- Muslims believe the first verses of the Qur'an were revealed to the Islamic prophet Muhammad on the 23rd night of the 9th Islamic month.
- Principia Discordia, the sacred text of Discordianism, holds that 23 (along with the discordian prime 5) is one of the sacred numbers of Eris, goddess of discord.
In popular culture
- Alfred Harth uses the number 23 in his artist name Alfred 23 Harth, or A23H, since the year 1+9+8+5 = 23.
- Twentythree is the name of Tristan Prettyman's debut album
- Twentythree an album by Carbon Based Lifeforms
- "Viginti Tres" (Latin for twenty-three) is a song by Tool on their album 10,000 Days
- Blink-182's song "What's My Age Again?" includes the lyrics "nobody likes you when you're 23."
- 23 is an album and title track by Blonde Redhead
- "23" is a song by Jimmy Eat World, on their album Futures. The number also appears in the songs "Christmas Card" and "12."23".95" as well as on some items of clothing produced by the band.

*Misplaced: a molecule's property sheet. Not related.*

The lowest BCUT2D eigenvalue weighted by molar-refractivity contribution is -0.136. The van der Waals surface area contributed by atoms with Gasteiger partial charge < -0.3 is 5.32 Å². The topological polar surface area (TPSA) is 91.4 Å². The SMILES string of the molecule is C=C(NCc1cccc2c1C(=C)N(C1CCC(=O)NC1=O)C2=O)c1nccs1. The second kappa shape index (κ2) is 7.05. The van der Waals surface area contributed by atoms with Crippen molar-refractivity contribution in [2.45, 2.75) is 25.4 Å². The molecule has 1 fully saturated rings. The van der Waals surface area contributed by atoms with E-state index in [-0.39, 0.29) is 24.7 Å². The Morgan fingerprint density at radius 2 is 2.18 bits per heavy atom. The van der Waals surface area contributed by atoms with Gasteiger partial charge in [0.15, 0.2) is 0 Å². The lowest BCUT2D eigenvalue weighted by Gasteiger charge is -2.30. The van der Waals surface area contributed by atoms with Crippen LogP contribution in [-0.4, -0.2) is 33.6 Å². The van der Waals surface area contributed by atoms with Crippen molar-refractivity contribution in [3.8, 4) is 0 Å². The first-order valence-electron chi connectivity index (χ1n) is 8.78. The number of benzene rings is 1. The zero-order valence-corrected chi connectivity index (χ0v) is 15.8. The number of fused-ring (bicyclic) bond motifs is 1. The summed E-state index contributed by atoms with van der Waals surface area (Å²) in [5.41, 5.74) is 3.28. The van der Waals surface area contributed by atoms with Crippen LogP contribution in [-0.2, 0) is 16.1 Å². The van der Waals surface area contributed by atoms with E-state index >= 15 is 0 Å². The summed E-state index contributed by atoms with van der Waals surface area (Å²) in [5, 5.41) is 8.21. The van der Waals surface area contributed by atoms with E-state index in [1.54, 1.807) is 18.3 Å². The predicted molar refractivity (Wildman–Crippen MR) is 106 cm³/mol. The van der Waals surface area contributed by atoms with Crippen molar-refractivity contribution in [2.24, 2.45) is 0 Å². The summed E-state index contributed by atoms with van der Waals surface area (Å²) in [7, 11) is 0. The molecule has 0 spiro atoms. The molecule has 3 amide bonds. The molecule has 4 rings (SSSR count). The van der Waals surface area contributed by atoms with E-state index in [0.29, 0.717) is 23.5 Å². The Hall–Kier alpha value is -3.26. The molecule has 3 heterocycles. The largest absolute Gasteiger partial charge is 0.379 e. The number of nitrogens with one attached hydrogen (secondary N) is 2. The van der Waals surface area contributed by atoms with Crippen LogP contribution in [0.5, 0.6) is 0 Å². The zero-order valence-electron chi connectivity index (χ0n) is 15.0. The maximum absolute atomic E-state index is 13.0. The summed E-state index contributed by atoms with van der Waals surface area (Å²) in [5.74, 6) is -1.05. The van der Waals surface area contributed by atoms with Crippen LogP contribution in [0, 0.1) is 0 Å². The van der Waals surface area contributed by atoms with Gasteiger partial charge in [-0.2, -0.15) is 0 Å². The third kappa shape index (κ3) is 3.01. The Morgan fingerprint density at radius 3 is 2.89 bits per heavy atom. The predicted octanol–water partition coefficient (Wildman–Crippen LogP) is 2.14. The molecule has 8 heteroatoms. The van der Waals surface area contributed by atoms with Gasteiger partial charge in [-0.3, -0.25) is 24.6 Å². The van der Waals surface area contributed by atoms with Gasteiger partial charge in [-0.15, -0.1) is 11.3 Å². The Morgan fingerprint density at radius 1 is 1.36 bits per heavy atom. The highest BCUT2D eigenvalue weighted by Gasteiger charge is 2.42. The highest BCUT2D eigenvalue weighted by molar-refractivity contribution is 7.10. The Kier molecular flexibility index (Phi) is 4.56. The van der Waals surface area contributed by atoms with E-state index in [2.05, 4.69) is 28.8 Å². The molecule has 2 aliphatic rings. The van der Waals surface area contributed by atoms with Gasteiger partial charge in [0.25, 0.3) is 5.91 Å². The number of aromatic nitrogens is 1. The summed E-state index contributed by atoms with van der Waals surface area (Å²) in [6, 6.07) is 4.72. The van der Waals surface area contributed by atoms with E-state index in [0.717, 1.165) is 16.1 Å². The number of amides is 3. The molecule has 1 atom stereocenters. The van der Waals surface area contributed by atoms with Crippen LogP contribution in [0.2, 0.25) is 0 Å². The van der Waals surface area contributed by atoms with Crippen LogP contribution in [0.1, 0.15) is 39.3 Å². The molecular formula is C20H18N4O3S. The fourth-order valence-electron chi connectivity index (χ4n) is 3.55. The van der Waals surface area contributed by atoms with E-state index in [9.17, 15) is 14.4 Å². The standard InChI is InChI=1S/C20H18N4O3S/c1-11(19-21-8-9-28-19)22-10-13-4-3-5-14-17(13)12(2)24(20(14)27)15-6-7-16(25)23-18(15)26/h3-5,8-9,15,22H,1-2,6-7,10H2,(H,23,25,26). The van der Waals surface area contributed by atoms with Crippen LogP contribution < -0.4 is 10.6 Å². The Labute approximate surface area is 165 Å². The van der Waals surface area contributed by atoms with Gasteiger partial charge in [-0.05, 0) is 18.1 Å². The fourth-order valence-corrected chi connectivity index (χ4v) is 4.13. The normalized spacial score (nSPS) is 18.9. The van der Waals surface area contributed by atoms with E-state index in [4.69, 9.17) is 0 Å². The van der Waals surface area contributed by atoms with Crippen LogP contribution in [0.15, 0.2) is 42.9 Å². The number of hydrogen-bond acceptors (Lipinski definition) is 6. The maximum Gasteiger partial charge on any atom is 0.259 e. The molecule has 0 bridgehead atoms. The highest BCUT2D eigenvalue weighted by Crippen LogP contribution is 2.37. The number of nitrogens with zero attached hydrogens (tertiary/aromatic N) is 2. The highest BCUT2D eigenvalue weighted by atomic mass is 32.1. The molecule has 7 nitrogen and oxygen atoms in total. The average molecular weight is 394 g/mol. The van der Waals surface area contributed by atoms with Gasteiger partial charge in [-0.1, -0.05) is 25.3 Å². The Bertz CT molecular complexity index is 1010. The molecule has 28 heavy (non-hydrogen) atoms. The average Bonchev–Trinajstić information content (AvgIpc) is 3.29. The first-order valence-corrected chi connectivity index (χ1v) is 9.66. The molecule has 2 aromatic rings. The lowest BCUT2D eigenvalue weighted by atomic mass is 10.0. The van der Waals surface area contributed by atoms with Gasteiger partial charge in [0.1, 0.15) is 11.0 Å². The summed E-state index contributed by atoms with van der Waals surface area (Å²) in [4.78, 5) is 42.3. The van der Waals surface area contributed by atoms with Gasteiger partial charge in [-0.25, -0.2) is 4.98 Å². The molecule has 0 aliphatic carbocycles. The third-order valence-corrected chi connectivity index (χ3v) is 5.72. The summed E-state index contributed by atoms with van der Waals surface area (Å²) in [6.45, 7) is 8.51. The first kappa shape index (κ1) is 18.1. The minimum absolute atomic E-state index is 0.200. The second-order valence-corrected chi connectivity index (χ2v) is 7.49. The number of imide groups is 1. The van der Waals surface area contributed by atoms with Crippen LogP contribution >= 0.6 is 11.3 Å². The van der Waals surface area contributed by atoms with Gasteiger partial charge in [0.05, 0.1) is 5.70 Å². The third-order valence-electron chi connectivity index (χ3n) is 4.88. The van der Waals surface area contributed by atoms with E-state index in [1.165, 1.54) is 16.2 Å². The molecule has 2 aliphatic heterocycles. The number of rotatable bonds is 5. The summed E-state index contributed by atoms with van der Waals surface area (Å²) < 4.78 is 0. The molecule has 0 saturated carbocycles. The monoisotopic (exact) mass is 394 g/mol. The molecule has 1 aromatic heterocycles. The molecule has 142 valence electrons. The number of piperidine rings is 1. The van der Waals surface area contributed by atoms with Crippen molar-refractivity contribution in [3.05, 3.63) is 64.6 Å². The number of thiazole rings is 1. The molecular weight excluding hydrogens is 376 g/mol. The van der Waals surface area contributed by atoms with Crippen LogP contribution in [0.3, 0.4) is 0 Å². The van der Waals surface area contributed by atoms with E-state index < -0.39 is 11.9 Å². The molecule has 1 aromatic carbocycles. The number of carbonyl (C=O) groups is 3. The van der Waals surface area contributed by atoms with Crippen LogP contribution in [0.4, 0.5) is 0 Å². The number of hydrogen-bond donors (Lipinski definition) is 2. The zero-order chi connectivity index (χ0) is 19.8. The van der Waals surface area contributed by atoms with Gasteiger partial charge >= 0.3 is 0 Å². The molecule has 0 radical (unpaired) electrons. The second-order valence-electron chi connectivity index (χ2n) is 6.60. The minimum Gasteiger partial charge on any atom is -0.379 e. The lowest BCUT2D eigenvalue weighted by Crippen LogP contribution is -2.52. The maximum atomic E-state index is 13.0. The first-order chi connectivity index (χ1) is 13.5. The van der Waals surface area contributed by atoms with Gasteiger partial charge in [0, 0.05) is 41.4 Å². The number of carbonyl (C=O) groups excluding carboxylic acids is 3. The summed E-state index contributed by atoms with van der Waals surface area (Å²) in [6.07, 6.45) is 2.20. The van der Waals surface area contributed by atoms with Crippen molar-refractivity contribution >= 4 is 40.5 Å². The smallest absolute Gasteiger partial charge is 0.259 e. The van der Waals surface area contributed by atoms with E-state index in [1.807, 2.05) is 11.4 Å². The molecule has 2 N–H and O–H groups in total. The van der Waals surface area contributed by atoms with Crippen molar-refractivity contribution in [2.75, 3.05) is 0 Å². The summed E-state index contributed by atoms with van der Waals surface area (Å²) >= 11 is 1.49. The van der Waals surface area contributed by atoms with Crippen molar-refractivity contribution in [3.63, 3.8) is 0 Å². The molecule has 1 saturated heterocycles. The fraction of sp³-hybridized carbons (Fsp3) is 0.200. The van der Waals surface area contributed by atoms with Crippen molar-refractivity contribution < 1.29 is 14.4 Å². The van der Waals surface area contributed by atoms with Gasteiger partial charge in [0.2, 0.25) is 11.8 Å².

- Four tet and Yellowcard both have songs titled "Twenty-Three".
- Dear 23, an album by The Posies
- Untitled 23', an album by The Church
- Noah23 has several albums which reference the number 23.[which?]
- "23 Minutes in Brussels", a song by Luna on their album Penthouse.
- The composer Alban Berg had a particular interest in the number 23, using it to structure several works. Various suggestions have been made as to the reason for this interest: that he took it from the Biorhythms theory of Wilhelm Fliess, in which a 23-day cycle is considered significant, or because he first suffered an asthma attack on 23rd of the month.[importance?]
- "23" is a single by Mike Will Made It
- On the cover of The Beatles' 1969 album Yellow Submarine the number 23 is displayed on the chest of one of the Blue Meanies.